2.0 Access to heritage and the position of heritage as a cultural asset in the community

2.1 New research carried out for DCMS suggests that 43% of people living in England have made at least one museum visit in the previous year . Museums are popular institutions and, in common with other heritage organisations, they have placed much emphasis in recent years on broadening their audiences.

This emphasis on access is welcome and must continue. However, the drive to increase audiences must go hand in hand with a continuing and strengthened commitment to developing and preserving heritage in all its forms. For museums, this means a renewed commitment to developing and making best use of their collections.

2.2 In 2005, the Museums Association published a major report, Collections for the Future. The report makes proposals that will ensure that more people have more opportunities to engage with museum collections, and that those collections are as rich, diverse and inspiring as they can possibly be.

One prompt to producing the report was to dispel the notion - sometimes current in recent years - that paying attention to audiences and attention to collections are somehow mutually exclusive. Pressure to increase audiences has sometimes led to declining investment in collections. In the long run this is counter-productive. If people are entitled to access to museums, then they have to be entitled to engage fully with collections. Otherwise "access" is meaningless.

2.3 This perspective is very pertinent to this inquiry. Across the broader sector, there is no point preserving heritage unless it can be explored and enjoyed in some way; and there will be nothing to explore and enjoy unless our heritage is preserved and developed. We urge the Committee to keep in mind the twin imperatives of preservation and public access when considering the future of the UK's heritage.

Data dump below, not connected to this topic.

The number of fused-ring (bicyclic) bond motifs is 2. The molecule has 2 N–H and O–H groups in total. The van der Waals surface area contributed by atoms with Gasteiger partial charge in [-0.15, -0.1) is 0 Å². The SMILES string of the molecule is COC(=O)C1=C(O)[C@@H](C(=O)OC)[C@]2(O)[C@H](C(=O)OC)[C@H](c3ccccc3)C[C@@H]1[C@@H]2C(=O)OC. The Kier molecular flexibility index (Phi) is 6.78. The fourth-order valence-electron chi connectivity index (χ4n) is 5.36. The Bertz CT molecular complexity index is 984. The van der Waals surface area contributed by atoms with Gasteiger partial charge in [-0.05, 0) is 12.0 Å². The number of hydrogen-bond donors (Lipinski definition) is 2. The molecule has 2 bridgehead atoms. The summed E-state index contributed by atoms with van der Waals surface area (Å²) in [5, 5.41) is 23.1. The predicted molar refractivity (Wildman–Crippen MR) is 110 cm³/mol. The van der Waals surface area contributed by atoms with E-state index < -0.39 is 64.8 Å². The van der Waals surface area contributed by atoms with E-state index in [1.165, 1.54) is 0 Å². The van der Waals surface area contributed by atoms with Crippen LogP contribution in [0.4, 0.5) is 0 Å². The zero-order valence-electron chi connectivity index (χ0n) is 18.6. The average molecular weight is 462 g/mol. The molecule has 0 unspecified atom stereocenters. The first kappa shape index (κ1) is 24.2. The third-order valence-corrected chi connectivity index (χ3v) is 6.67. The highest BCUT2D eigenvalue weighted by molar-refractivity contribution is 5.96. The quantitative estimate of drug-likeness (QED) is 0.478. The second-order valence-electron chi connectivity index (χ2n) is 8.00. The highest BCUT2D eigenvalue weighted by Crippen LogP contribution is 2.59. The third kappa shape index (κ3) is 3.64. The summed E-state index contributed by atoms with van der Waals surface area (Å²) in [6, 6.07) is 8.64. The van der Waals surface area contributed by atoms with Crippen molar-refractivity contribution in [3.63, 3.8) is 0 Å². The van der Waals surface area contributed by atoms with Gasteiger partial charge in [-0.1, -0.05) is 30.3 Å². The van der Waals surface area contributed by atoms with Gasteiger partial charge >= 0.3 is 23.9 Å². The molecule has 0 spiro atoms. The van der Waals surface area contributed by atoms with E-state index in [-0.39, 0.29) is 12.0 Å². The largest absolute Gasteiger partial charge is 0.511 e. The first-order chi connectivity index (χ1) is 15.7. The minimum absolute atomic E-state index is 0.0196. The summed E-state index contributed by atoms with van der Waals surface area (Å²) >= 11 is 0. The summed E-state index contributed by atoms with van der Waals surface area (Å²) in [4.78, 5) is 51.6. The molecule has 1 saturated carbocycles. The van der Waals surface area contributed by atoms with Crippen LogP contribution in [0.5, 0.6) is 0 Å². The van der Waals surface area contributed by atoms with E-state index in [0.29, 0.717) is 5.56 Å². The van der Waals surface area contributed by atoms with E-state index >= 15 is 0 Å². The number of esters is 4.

2.4 The question of what constitutes "our nation's heritage" is of course not straightforward and the Committee should also consider questions of diversity when developing its recommendations. The heritage sector has already taken significant steps to ensure that what is preserved reflects a broader range of people's lives and experiences than was the case in the past.

Museums, for example, have for a long time recorded the working lives of ordinary people. More recently, they have worked with diverse community groups to collect objects which reflect their lives. And an increasingly prevalent trend has been to explore existing collections from new perspectives, looking for material relating to neglected subject areas; one initiative for example has looked for material related to the lives of disabled people.

We urge the Committee to make recommendations which help to increase the range and richness of the heritage that is preserved and presented to audiences.

2.5 If museums are to succeed in reflecting the diversity of society in their collections and in their work, they will need to do more to ensure the diversity of their workforce and governing bodies. Fewer than 2% of people working in core museum roles associated with collections and their presentation are from ethnic minorities, compared to 7% of the UK workforce as a whole.

The Museums Association's Diversify project has been working with museums and universities to help people from ethnic minorities gain the right skills and experience to step onto the career ladder. By the end of this year, the MA will have offered at least 50 positive-action traineeships or bursaries, many funded by the Museums, Libraries and Archives Council, as part of the Renaissance in the Regions initiative to revitalise England's regional museums.

Diversify is a success story; however, there remains much more to be done to ensure that people in more senior roles and in particular on governing bodies reflect the diversity of the communities museums serve.